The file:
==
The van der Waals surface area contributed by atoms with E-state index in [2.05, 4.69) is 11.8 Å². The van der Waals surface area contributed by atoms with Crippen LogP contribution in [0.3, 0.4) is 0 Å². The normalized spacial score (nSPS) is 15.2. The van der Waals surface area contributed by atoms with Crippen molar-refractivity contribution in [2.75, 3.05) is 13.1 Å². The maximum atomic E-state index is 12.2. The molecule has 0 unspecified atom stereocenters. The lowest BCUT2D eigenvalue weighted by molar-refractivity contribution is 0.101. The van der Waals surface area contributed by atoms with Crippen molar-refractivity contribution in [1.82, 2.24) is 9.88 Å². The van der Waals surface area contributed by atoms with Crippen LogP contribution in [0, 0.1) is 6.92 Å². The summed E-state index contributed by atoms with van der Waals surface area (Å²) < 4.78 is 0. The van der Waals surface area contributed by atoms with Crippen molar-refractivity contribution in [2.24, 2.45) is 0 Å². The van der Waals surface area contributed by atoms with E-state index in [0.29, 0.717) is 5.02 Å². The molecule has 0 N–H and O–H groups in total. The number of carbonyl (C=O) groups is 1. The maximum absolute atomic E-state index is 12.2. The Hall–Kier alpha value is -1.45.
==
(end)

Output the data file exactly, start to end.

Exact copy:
The van der Waals surface area contributed by atoms with E-state index in [2.05, 4.69) is 11.8 Å². The van der Waals surface area contributed by atoms with Crippen LogP contribution in [0.3, 0.4) is 0 Å². The normalized spacial score (nSPS) is 15.2. The van der Waals surface area contributed by atoms with Crippen molar-refractivity contribution in [2.75, 3.05) is 13.1 Å². The maximum atomic E-state index is 12.2. The molecule has 0 unspecified atom stereocenters. The lowest BCUT2D eigenvalue weighted by molar-refractivity contribution is 0.101. The van der Waals surface area contributed by atoms with Crippen molar-refractivity contribution in [1.82, 2.24) is 9.88 Å². The van der Waals surface area contributed by atoms with Crippen LogP contribution in [0, 0.1) is 6.92 Å². The summed E-state index contributed by atoms with van der Waals surface area (Å²) < 4.78 is 0. The van der Waals surface area contributed by atoms with Crippen molar-refractivity contribution in [2.24, 2.45) is 0 Å². The van der Waals surface area contributed by atoms with E-state index in [0.29, 0.717) is 5.02 Å². The molecule has 0 N–H and O–H groups in total. The number of carbonyl (C=O) groups is 1. The maximum absolute atomic E-state index is 12.2. The Hall–Kier alpha value is -1.45.